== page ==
Ketamine is given in low doses, as a tablet, an injection or by a syringe driver. The dose can be gradually increased to help control your pain better.

Ketamine can cause side effects, including sensing things that aren’t there (hallucinations), blurred vision or dizziness. These side effects will be closely monitored by your medical team. Speak to your doctor or nurse if you have any side effects.

We need more research about ketamine and nerve pain. It isn’t used regularly, and should only be used by doctors who have a lot of experience using it.

Cannabis-based products

Specialist doctors can prescribe certain medicines containing cannabis, or products based on cannabis for some specific symptoms. But this is only if there is clear research to show it is helpful, and when there are no other medicines that could help.

Medicines or products containing cannabis can’t be prescribed for cancer pain. This is because there isn’t strong enough evidence to show how well it works, and we need more research into this.

Some products containing cannabis are available online. These products may make lots of claims, but may not work and could be poor quality. They may also be illegal and could be dangerous.

Health food shops may also sell products containing cannabis, such as cannabidoil (CBD) or hemp oil, but these may also be poor quality. Cannabis that is smoked, or ‘street cannabis’, is illegal and could be dangerous.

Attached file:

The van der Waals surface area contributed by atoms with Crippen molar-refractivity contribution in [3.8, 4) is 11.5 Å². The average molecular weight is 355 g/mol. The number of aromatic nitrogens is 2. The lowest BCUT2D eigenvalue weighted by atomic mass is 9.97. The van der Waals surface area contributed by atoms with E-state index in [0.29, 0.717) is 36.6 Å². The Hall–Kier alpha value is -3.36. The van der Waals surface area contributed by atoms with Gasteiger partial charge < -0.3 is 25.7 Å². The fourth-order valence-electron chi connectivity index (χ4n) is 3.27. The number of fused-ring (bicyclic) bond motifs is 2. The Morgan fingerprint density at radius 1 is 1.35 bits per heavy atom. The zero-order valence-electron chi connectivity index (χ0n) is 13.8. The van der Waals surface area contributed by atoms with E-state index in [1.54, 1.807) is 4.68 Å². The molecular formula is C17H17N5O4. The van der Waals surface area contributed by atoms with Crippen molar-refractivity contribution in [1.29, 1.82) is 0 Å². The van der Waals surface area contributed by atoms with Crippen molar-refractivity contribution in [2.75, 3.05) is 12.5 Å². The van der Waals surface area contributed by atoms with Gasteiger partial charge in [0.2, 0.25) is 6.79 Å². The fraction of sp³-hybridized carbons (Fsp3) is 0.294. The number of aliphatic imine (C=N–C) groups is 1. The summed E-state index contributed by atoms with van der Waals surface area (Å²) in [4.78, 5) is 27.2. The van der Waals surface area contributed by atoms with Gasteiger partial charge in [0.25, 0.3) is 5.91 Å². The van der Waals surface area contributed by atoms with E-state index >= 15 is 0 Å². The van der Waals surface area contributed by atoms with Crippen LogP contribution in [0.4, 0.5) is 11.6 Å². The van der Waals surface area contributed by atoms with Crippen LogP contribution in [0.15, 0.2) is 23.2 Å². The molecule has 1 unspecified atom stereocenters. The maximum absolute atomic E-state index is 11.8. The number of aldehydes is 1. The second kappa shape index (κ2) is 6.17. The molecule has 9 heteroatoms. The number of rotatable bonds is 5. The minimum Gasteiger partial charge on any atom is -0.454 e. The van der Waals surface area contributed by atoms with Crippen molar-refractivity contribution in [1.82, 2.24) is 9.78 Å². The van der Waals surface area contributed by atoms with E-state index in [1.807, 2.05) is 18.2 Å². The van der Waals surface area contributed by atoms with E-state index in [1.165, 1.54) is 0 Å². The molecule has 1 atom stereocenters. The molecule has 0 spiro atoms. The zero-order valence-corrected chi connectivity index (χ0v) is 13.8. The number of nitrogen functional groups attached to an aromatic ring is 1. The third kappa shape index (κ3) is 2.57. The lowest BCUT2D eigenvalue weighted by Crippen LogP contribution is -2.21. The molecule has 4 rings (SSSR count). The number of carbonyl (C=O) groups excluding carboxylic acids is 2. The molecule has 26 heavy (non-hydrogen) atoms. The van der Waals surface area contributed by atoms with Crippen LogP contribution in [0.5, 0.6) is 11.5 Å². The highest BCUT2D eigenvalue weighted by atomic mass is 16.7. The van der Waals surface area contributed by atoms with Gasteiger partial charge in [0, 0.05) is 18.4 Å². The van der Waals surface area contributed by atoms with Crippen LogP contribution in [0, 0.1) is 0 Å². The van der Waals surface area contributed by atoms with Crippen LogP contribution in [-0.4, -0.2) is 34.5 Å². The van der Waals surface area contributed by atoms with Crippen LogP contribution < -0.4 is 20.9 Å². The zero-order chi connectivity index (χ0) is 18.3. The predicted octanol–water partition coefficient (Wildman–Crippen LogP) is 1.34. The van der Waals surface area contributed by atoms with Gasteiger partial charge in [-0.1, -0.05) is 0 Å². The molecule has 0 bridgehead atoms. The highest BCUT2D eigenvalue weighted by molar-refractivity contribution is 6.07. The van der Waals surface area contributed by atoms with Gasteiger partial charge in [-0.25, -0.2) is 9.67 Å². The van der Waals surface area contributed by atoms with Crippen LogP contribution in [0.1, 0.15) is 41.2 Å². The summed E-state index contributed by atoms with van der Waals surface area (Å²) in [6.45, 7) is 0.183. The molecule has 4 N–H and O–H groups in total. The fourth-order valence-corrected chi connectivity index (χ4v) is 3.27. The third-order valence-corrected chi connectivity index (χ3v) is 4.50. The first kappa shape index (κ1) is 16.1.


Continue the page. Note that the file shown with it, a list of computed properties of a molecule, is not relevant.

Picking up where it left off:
If you are thinking about trying any cannabis products, speak to your doctor or nurse first.

Radiotherapy and chemotherapy

Radiotherapy can help to control some types of pain. This is called palliative radiotherapy. Radiotherapy can also shrink the cancer, which may help to relieve pain.

Palliative chemotherapy can slow down the growth of the cancer and may help to relieve your symptoms, including pain.

Ask your doctor or nurse about these treatments to see if they may be suitable for you.


Transcutaneous electrical nerve stimulation (TENS) involves using a small, battery powered machine that you can carry around. You place sticky pads onto your skin around the painful area. The pads give out pulses of small electrical currents. This feels tingly on your skin, and can feel like pins and needles.

The currents temporarily block nerves from sending pain messages to the brain. They may also stimulate the body to produce its own natural painkillers, called endorphins. This produces short term pain relief.

We need more research to show how well TENS machines work for people with cancer pain. But they are easy to use and rarely cause any side effects. The NHS website provides more information about TENS.

Questions about your pain relief?

Speak to your doctor or nurse if you have any questions about your pain relief.

You can also speak to our specialist nurses on our free Support Line.

Speak to our nurses
Specialist nurse, Lisa, talks on the phone to offer support.

Questions to ask your doctor or nurse

  • What else might help with my pain?
  • Are there any other drugs that would help manage my pain?
  • Would a TENS machine help?

Updated February 2019

To be reviewed February 2021